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  • August 20, 2018

    Wash. AG: More Fast Food Giants To Ax ‘No-Poach’ Clauses

    Washington State Attorney General Bob Ferguson said Monday that eight restaurant chains, including Applebee’s and IHOP, agreed to drop their practice of using no-poach clauses to prevent employees from moving between franchise locations, adding to a recently announced list that included Carl’s Jr. and McDonald’s.

  • August 20, 2018

    Chevron Unit Seeks $10M From Nonprofit In Contract Row

    A Chevron subsidiary has sued a nonprofit that rehabilitated a historic Baton Rouge hotel, claiming the group owes it more than $10.9 million as it failed to buy out the energy giant’s investment in the project despite being contractually obliged to do so, according to a suit filed in Louisiana federal court.

  • August 20, 2018

    Jay Peak Receiver Settles Tax Dispute With Vermont Town

    A Florida federal court has approved a settlement reached between the court-appointed receiver for the failed Jay Peak EB-5 project and the town of Jay, Vermont, on interest and penalties stemming from $2 million in property taxes paid late to the town.

  • August 20, 2018

    La. Eatery Owner Urges 5th Circ. To Uphold Win In TM Spat

    The current owner of famous New Orleans restaurant Camellia Grill has urged the Fifth Circuit to affirm a lower court decision that the eatery’s former owner does not own a protectable trade dress and thus can't support its infringement claim in the restaurateurs’ long-running dispute over a license agreement.

  • August 20, 2018

    2nd Circ. Won't Revive La Quinta Stock-Drop Suit

    The Second Circuit on Monday refused to revive claims that La Quinta Holdings Inc. and a private equity backer duped investors by failing to adequately disclose the financial risks the hotel chain was facing ahead of a $550.8 million public offering.

  • August 20, 2018

    Calif. Hotel Panic Button Bill Fails In Fiscal Committee

    A proposed California "panic button" bill that would make hospitality companies protect employees who work alone in hotel rooms from sexual harassment and assault has stalled in the state Senate’s appropriations committee, but the bill's sponsor said he plans to reintroduce it.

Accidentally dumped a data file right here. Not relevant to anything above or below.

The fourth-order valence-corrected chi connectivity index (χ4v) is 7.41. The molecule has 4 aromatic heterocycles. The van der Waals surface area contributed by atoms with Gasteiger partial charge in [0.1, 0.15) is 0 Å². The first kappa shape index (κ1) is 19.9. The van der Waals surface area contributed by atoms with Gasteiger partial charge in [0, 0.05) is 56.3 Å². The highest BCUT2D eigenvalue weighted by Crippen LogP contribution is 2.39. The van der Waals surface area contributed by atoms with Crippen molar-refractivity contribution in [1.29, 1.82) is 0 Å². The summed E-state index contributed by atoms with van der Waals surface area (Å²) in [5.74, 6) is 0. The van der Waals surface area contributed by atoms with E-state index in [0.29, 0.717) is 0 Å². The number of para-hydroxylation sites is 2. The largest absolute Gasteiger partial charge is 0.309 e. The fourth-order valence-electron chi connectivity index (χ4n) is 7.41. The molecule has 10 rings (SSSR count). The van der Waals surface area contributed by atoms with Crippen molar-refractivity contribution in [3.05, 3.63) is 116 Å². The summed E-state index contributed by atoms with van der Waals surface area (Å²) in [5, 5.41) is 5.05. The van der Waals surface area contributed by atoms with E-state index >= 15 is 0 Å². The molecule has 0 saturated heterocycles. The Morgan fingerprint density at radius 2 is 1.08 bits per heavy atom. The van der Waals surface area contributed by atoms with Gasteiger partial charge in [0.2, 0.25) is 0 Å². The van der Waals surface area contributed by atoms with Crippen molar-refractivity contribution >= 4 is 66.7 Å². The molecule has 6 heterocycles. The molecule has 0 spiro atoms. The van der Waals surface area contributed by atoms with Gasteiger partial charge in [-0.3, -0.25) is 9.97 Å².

• August 17, 2018

    Disney May Not Be Magical For Autistic Guests: 11th Circ.

    The Eleventh Circuit revived 30 consolidated lawsuits alleging Walt Disney Parks and Resorts U.S. Inc. fails to properly accommodate guests with autism by making them wait for rides, ruling Friday that a bench trial should decide whether those visitors have access to the same experience as nonautistic patrons.

  • August 17, 2018

    Trump Asks For Stay Pending Appeal Of Emoluments Suit

    In a bid to prevent discovery that could involve President Donald Trump's financial records, government attorneys asked a Maryland federal judge Friday to stay Maryland and the District of Columbia's suit alleging Trump's potential profit from foreign and domestic governments at Trump International Hotel violates the Constitution's emoluments clauses.

  • August 17, 2018

    NLRB Dems Fight Post-Epic Review Of Wage Suit Ruling

    Republican members of the National Labor Relations Board have wiped out an April ruling that a Texas restaurant group illegally fired a worker who brought a wage suit against it, drawing objections from the board’s Democrats.

  • August 17, 2018

    Arby's Must Extend Info Search In Data Breach Dispute

    A Georgia federal judge ordered Arby’s to expand its electronic information search in litigation brought by financial institutions and consumers over a data breach, one day after agreeing to pause the patrons’ part of the dispute to give them time to finalize a settlement that has been agreed to in principle.

  • August 17, 2018

    Timeshare Co. Recklessly Disregarded FLSA, OT Suit Says

    A proposed class of employees hit a Florida timeshare company with a suit Friday in Florida federal court claiming willful violations of overtime wages under the Fair Labor Standards Act, saying the company failed to pay overtime and showed "reckless disregard" of the act's provisions.

  • August 17, 2018

    Half-Built Fla. Resort's $39M Sale Gets Court Approval

    A Florida bankruptcy judge signed off Friday on a $39.1 million sale of a stalled Fort Lauderdale resort partially built with $30 million from the EB-5 immigrant investor visa program.

  • August 17, 2018

    Deals Rumor Mill: Mafengwo, Marfrig, LafargeHolcim

    Mafengwo wants to raise as much as $300 million in new funding, Marfrig inked a deal to sell Keystone Foods to Tyson Foods Inc. for $2.5 billion and LafargeHolcim Ltd. has earned the interest of Asian powerhouses for its Indonesian unit.

  • August 17, 2018

    Loeb & Loeb Guides Morgan Stanley's $40M Loan To Fortuna

    Loeb & Loeb LLP represented Morgan Stanley Private Bank NA in connection with its $40 million loan to Fortuna Realty Group LLC for a piece of vacant land on Avenue of the Americas in Manhattan that's slated to be home to a new hotel, according to records made public in New York on Friday.

  • August 17, 2018

    Cava Mediterranean Chain Buys Zoe's Kitchen For $300M

    Cava Group Inc. has acquired Zoe’s Kitchen Inc. for approximately $300 million including debt, in a deal that combines the privately held Mediterranean-style chain's 66 locations with the struggling fast-casual eatery group’s 261 for a total of 327 restaurants in 24 states, the companies said Friday.

  • August 16, 2018

    Will Law Schools Start Counting ‘Generation ADA’?

    No one is tracking law students with disabilities to see where the education system may be failing them, but some advocates are working to change this dynamic and build a better pipeline.